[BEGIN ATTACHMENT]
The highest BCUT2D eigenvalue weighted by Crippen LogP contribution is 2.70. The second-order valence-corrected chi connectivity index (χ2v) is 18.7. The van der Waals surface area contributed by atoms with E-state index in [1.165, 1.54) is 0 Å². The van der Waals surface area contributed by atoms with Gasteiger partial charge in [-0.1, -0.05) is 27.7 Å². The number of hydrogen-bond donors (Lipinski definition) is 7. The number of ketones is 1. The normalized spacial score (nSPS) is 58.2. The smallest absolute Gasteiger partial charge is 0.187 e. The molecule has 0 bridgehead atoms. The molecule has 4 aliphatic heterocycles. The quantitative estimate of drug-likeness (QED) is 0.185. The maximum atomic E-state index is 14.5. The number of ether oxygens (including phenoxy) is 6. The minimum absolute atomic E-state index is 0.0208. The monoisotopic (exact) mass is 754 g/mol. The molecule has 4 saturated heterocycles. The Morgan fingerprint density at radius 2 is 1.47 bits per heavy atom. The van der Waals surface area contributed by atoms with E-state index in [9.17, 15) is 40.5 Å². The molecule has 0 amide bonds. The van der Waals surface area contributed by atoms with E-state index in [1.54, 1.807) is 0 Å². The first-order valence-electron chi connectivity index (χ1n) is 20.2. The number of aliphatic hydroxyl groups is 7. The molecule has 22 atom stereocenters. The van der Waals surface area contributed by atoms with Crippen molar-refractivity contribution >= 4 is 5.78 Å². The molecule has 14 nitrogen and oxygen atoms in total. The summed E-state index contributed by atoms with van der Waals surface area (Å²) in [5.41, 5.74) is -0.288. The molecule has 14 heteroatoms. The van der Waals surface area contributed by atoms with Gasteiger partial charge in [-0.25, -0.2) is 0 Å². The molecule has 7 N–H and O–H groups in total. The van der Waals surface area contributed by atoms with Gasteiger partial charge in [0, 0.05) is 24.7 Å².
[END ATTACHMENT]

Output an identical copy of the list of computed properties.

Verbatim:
The highest BCUT2D eigenvalue weighted by Crippen LogP contribution is 2.70. The second-order valence-corrected chi connectivity index (χ2v) is 18.7. The van der Waals surface area contributed by atoms with E-state index in [1.165, 1.54) is 0 Å². The van der Waals surface area contributed by atoms with Gasteiger partial charge in [-0.1, -0.05) is 27.7 Å². The number of hydrogen-bond donors (Lipinski definition) is 7. The number of ketones is 1. The normalized spacial score (nSPS) is 58.2. The smallest absolute Gasteiger partial charge is 0.187 e. The molecule has 0 bridgehead atoms. The molecule has 4 aliphatic heterocycles. The quantitative estimate of drug-likeness (QED) is 0.185. The maximum atomic E-state index is 14.5. The number of ether oxygens (including phenoxy) is 6. The minimum absolute atomic E-state index is 0.0208. The monoisotopic (exact) mass is 754 g/mol. The molecule has 4 saturated heterocycles. The Morgan fingerprint density at radius 2 is 1.47 bits per heavy atom. The van der Waals surface area contributed by atoms with E-state index in [9.17, 15) is 40.5 Å². The molecule has 0 amide bonds. The van der Waals surface area contributed by atoms with E-state index in [1.54, 1.807) is 0 Å². The first-order valence-electron chi connectivity index (χ1n) is 20.2. The number of aliphatic hydroxyl groups is 7. The molecule has 22 atom stereocenters. The van der Waals surface area contributed by atoms with Crippen molar-refractivity contribution >= 4 is 5.78 Å². The molecule has 14 nitrogen and oxygen atoms in total. The summed E-state index contributed by atoms with van der Waals surface area (Å²) in [5.41, 5.74) is -0.288. The molecule has 14 heteroatoms. The van der Waals surface area contributed by atoms with Gasteiger partial charge in [-0.25, -0.2) is 0 Å². The molecule has 7 N–H and O–H groups in total. The van der Waals surface area contributed by atoms with Gasteiger partial charge in [0, 0.05) is 24.7 Å².